The Search for Your Street: Tips for Researching a New Community
Any move requires a ton of preparation – from packing and cleaning to setting up new utilities and arranging for your mail to be forwarded. But perhaps the most challenging type of move is a move to an entirely new city. In addition to dealing with the normal moving concerns, families relocating to a new city find themselves facing all kinds of extra moving-related quandaries: Where will the kids go to school? Which neighborhood is the best fit? What do people do for fun?
If you’re planning a move to a new city, it’s easy to feel overwhelmed. But no worries: with a little planning and research, you can take the uncertainty out of a big move.
Not sure where to start? Check out this list of ways to make sure that your family chooses the community that feels like home.
Spend Some Quality Time in the Neighborhood
You’ve found the perfect house in a neighborhood that seems ideal. But things aren’t always what they seem – especially if you’ve only visited the area with your real estate agent. Before you close on your dream house, make sure the neighborhood as a whole suits you. While you don’t have to be best friends with all of your neighbors, you do have to make sure that you and your family will be happy there long-term.
Here are a few ways to get to know your new home:
- Drive around during different times of day. If you find a neighborhood that you think you love, don’t just visit at high noon when everyone is away at school or work. Visit at dusk, when the kids are bicycling around before dinnertime. Another good time to drive by? The early morning. This will give you a good feel for the morning rush hour.
- Ask for directions. It might sound silly, but it’s a good idea to stop someone – a jogger or a person working in their yard – and ask for simple directions around the neighborhood. See how they react. Are your soon-to-be neighbors friendly and knowledgeable about the area? Do you get the feeling that the community is closely knit? Does the neighborhood, in general, have a friendly vibe? You might even explain that you’re considering buying a home in the area. You might be surprised what sorts of useful info you’ll turn up.
- Take a walk. Don’t limit yourself to driving. Find a place to park the car and walk around. Pay attention to your surroundings, and ask yourself: Could you see yourself living there? Does the ambiance of the neighborhood suit you? Traveling on foot will help you see the neighborhood from the perspective of a local, not as someone passing through.
Check out the Larger Community
If you like the neighborhood, it’s time to make sure that you like the surrounding community, too. Spend at least a day checking out places that you might visit often. Here are a few starting points:
- Schools. You’ll want to see the neighborhood-zoned schools, both public and private options. Ask questions, and do some “homework” of your own: Look at factors like test scores, graduation rates, extracurricular activities, athletics, and the faculty and staff. If possible, bring your child along for the visit, or bring a friend or family member whose feedback you trust. Have a younger child at home? Make sure you visit daycare facilities, too.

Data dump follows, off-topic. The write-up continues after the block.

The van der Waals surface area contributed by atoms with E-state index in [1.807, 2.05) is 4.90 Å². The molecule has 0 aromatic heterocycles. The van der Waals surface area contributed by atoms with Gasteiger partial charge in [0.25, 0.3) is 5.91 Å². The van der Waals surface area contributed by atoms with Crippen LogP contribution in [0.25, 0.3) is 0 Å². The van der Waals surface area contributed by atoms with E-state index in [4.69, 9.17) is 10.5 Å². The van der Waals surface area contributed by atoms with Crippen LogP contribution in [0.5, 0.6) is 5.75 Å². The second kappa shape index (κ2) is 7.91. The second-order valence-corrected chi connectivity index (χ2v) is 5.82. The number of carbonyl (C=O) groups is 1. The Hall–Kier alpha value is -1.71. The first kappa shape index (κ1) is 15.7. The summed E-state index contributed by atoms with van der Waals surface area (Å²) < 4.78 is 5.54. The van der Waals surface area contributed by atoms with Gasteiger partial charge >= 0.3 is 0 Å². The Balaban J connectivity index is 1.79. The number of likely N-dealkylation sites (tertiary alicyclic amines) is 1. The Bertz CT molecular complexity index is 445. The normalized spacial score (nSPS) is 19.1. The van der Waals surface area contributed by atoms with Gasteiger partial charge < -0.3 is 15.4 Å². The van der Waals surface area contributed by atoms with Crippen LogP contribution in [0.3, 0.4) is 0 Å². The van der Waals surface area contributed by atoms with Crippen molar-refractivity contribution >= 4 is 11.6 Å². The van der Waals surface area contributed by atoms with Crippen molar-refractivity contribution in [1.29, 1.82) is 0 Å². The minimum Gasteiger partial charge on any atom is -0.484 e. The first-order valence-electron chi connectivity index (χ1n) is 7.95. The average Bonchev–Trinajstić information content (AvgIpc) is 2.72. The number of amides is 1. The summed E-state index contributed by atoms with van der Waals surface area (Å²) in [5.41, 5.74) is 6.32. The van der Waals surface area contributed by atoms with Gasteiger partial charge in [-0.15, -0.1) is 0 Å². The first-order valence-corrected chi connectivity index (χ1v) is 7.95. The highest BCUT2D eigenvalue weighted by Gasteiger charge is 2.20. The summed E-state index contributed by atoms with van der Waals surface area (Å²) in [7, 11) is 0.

- Community facilities. Your mother-in-law likes to play cards at senior centers. You want to find a good yoga studio. Your kids want to know if there’s a skate park nearby. It’s well worth it to see what other amenities surround the community. Don’t forget about government offices such as the department of motor vehicles or the post office.
- Medical facilities. Ever been somewhere and suddenly realized there’s no hospital, not even an urgent care facility, for miles around? If easy access to medical facilities is a family priority, don’t forget to check around for the closest hospitals, pharmacies and even a doctor’s office that you’ve heard good things about, perhaps from your new neighbors.
- Entertainment and lifestyle options. This might not be the most crucial point on your moving checklist, but if there’s not a decent grocery store or shopping center near your new home, you might want to reconsider whether your family members will be happy in the area.
- Visit picketreport.com. Nothing beats exploring your possible neighborhood first-hand, but this useful website will give you a ton of data about the area that might be hard to come by otherwise, like crime rates and average household income. Picketreport.com also has fun stuff, like lists of nearby movie theaters.
Move with Confidence
With a little preparation, your move to a new city can be a more of a search-and-discover adventure than a daunting task. Although it’s important to let your instincts be your guide when it comes to finding where you and your family belong, there’s nothing wrong with a little old-fashioned research.
What are some of your must-do items before moving to a new area? Have you come across some great resources that you can share to help others? Leave a comment and let us know!
Jessica Johnson obtained her Bachelor’s Degree in marketing, and is now Marketing Director for Extra Space Storage. Jessica oversees all of the company’s social media profiles and is in charge of all brand marketing efforts. Among the many Texas facilities used by customers to store their extra stuff is Houston self storage location.